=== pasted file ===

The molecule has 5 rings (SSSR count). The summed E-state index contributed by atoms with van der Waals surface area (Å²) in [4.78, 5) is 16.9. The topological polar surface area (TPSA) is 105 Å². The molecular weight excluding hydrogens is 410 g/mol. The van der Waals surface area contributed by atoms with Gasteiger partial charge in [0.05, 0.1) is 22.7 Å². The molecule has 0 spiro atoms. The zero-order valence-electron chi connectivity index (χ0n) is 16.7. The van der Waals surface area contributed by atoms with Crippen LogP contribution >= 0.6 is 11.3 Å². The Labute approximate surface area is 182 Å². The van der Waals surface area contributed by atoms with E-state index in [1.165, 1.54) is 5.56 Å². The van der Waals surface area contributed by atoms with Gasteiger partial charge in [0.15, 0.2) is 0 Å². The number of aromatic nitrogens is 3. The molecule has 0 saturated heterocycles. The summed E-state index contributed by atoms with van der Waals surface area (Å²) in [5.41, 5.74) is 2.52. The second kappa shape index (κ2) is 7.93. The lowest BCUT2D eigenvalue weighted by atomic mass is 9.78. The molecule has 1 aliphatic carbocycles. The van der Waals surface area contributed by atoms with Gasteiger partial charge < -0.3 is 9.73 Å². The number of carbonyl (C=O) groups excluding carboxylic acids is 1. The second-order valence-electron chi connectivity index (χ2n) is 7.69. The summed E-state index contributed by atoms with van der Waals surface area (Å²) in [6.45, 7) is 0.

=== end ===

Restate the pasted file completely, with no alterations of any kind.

The molecule has 5 rings (SSSR count). The summed E-state index contributed by atoms with van der Waals surface area (Å²) in [4.78, 5) is 16.9. The topological polar surface area (TPSA) is 105 Å². The molecular weight excluding hydrogens is 410 g/mol. The van der Waals surface area contributed by atoms with Gasteiger partial charge in [0.05, 0.1) is 22.7 Å². The molecule has 0 spiro atoms. The zero-order valence-electron chi connectivity index (χ0n) is 16.7. The van der Waals surface area contributed by atoms with Crippen LogP contribution >= 0.6 is 11.3 Å². The Labute approximate surface area is 182 Å². The van der Waals surface area contributed by atoms with E-state index in [1.165, 1.54) is 5.56 Å². The van der Waals surface area contributed by atoms with Gasteiger partial charge in [0.15, 0.2) is 0 Å². The number of aromatic nitrogens is 3. The molecule has 0 saturated heterocycles. The summed E-state index contributed by atoms with van der Waals surface area (Å²) in [5.41, 5.74) is 2.52. The second kappa shape index (κ2) is 7.93. The lowest BCUT2D eigenvalue weighted by atomic mass is 9.78. The molecule has 1 aliphatic carbocycles. The van der Waals surface area contributed by atoms with Gasteiger partial charge < -0.3 is 9.73 Å². The number of carbonyl (C=O) groups excluding carboxylic acids is 1. The second-order valence-electron chi connectivity index (χ2n) is 7.69. The summed E-state index contributed by atoms with van der Waals surface area (Å²) in [6.45, 7) is 0.